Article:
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VASC Seminar: Feng Zhou
Talk 1: Factorized Graph Matching Talk 2: Generalized Time Warping for Multi-modal Alignment of Human Motion

Feng Zhou
Ph.D. Student, CMU

May 21, 2012, 3pm-4pm, NSH 1305
Abstract

Talk #1
Graph matching plays a central role in solving correspondence problems in computer vision. Graph matching problems that incorporate pair-wise constraints can be cast as a quadratic assignment problem (QAP). Unfortunately, QAP is NP-hard and many algorithms have been proposed to solve different relaxations. This paper presents factorized graph matching (FGM), a novel framework for interpreting and optimizing graph matching problems. In this work we show that the affinity matrix can be factorized as a Kronecker product of smaller matrices. There are three main benefits of using this factorization in graph matching: (1) There is no need to compute the costly (in space and time) pair-wise affinity matrix; (2) The factorization provides a taxonomy for graph matching and reveals the connection among several methods; (3) Using the factorization we derive a new approximation of the original problem that improves state-of-the-art algorithms in graph matching. Experimental results in synthetic and real databases illustrate the benefits of FGM.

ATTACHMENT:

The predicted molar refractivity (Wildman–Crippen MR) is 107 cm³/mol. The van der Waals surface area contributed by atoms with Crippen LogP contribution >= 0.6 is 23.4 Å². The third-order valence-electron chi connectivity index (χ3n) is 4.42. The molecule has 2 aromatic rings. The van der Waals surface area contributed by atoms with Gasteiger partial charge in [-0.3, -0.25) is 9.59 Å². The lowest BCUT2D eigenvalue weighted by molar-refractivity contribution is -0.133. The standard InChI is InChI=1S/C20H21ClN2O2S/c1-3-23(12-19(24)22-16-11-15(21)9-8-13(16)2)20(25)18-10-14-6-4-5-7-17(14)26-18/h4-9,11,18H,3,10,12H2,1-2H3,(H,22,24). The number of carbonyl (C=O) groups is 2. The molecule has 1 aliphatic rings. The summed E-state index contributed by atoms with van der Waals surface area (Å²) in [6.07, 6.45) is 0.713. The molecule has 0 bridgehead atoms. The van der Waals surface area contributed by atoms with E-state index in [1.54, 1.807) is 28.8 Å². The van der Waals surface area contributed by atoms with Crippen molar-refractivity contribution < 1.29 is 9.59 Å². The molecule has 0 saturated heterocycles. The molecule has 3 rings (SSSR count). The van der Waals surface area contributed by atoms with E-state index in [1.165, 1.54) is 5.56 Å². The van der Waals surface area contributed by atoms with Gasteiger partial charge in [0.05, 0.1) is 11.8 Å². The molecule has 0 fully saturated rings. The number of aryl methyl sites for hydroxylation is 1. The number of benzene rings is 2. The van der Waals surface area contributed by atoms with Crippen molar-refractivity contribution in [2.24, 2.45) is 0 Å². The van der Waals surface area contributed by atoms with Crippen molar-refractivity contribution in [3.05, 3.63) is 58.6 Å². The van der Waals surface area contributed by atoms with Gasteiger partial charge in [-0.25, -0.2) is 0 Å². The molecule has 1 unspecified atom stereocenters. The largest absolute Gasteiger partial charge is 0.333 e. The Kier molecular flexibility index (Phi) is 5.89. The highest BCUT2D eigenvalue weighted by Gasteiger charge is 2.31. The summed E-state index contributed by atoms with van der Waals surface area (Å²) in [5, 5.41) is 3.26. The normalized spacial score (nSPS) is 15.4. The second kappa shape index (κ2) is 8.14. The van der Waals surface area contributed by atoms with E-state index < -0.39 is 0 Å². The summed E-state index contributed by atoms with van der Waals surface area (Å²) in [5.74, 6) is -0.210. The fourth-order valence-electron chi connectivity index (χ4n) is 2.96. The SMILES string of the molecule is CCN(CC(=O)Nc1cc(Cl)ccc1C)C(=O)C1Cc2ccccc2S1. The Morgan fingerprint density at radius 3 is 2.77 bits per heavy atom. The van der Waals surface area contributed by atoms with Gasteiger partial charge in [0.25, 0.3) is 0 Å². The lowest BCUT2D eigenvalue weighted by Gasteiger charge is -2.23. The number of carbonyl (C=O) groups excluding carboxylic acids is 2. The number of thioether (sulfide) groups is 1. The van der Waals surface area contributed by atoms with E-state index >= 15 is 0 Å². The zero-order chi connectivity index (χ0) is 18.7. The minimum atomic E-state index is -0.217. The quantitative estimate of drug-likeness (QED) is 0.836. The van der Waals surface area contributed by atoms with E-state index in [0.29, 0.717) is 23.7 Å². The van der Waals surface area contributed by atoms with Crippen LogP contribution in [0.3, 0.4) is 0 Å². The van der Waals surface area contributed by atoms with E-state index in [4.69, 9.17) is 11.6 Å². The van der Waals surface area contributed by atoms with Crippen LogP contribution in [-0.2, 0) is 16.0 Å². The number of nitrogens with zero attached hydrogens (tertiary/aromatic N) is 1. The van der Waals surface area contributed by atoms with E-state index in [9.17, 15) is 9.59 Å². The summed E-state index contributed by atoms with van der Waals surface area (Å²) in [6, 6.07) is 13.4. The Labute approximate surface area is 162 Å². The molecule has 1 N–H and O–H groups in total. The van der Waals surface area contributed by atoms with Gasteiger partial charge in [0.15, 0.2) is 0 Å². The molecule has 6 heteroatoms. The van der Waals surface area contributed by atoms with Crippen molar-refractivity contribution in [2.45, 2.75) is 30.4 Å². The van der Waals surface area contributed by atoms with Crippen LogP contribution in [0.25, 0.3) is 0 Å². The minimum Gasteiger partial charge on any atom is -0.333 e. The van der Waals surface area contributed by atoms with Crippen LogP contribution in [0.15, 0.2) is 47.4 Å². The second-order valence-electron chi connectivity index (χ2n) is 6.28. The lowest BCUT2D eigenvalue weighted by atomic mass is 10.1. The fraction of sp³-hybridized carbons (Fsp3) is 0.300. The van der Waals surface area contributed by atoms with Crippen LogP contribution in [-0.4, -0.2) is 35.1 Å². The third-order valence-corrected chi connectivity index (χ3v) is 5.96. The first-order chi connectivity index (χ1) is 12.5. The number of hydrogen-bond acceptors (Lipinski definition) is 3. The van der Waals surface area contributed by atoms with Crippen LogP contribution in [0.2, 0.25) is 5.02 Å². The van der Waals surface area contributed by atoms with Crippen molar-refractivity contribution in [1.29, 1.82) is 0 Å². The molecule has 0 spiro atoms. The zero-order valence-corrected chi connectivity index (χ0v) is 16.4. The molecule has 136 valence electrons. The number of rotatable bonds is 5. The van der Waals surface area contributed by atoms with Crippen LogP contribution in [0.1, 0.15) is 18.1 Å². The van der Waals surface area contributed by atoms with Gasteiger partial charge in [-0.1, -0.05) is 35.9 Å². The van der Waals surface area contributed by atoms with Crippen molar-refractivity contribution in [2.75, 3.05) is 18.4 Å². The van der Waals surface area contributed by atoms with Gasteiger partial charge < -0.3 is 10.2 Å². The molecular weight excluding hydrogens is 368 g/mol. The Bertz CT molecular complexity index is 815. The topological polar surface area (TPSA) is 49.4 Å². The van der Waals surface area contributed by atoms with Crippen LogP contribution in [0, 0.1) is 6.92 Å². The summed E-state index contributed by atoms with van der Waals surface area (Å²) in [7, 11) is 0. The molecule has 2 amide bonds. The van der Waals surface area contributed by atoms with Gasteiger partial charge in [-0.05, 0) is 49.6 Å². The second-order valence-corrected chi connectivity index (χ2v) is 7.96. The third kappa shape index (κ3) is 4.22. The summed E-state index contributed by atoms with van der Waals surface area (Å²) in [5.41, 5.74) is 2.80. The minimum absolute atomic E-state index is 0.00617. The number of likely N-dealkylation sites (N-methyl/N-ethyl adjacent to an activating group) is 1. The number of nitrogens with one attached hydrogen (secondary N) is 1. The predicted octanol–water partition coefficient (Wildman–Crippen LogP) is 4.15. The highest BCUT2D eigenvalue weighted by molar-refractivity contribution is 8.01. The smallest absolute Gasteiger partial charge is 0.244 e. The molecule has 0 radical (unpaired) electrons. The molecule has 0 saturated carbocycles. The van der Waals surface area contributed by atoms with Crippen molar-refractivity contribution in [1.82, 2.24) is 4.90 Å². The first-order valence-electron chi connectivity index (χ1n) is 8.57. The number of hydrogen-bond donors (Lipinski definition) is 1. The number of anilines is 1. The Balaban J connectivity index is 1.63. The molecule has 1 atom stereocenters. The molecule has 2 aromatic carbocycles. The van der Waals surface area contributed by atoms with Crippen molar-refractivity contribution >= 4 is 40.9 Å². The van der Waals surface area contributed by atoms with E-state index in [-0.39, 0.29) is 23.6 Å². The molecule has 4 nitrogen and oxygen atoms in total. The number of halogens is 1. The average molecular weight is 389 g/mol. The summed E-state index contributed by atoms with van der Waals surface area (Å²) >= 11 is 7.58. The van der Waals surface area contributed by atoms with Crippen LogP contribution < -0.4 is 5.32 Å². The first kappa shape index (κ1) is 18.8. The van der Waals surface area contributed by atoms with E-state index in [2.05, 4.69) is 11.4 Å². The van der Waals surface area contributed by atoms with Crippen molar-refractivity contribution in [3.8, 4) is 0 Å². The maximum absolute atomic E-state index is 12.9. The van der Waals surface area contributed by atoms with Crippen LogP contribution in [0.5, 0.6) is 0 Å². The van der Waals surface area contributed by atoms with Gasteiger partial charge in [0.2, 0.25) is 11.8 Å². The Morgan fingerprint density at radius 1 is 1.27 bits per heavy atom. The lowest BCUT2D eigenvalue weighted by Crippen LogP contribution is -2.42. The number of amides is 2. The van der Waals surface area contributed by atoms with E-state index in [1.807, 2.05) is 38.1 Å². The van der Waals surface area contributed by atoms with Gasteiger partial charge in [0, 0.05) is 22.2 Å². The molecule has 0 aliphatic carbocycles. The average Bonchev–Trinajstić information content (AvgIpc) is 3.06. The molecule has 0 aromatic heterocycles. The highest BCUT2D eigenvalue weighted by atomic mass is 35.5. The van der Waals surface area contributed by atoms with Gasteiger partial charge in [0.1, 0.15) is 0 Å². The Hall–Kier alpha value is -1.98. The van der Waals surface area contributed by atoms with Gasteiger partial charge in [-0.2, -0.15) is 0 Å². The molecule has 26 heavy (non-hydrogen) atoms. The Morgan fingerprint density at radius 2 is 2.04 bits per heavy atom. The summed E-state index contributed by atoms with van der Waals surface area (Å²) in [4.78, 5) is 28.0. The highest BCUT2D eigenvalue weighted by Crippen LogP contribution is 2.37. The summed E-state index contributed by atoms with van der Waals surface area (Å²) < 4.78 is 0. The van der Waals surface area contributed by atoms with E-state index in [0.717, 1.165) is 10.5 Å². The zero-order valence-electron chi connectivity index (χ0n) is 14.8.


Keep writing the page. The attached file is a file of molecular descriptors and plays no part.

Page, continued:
Talk #2
Temporal alignment of human motion has been a topic of recent interest due to its applications in animation, tele-rehabilitation and activity recognition among others. This paper presents generalized time warping (GTW), an extension of dynamic time warping (DTW) for temporally aligning multi-modal sequences from multiple subjects performing similar activities. GTW solves three major drawbacks of existing approaches based on DTW: (1) GTW provides a feature weighting layer to adapt different modalities (eg, video and motion capture data), (2) GTW extends DTW by allowing a more flexible time warping as combination of monotonic functions, (3) unlike DTW that typically incurs in quadratic cost, GTW has linear complexity. Experimental results demonstrate that GTW can efficiently solve the multi-modal temporal alignment problem and outperforms state-of-the-art DTW methods for temporal alignment of time series within the same modality.


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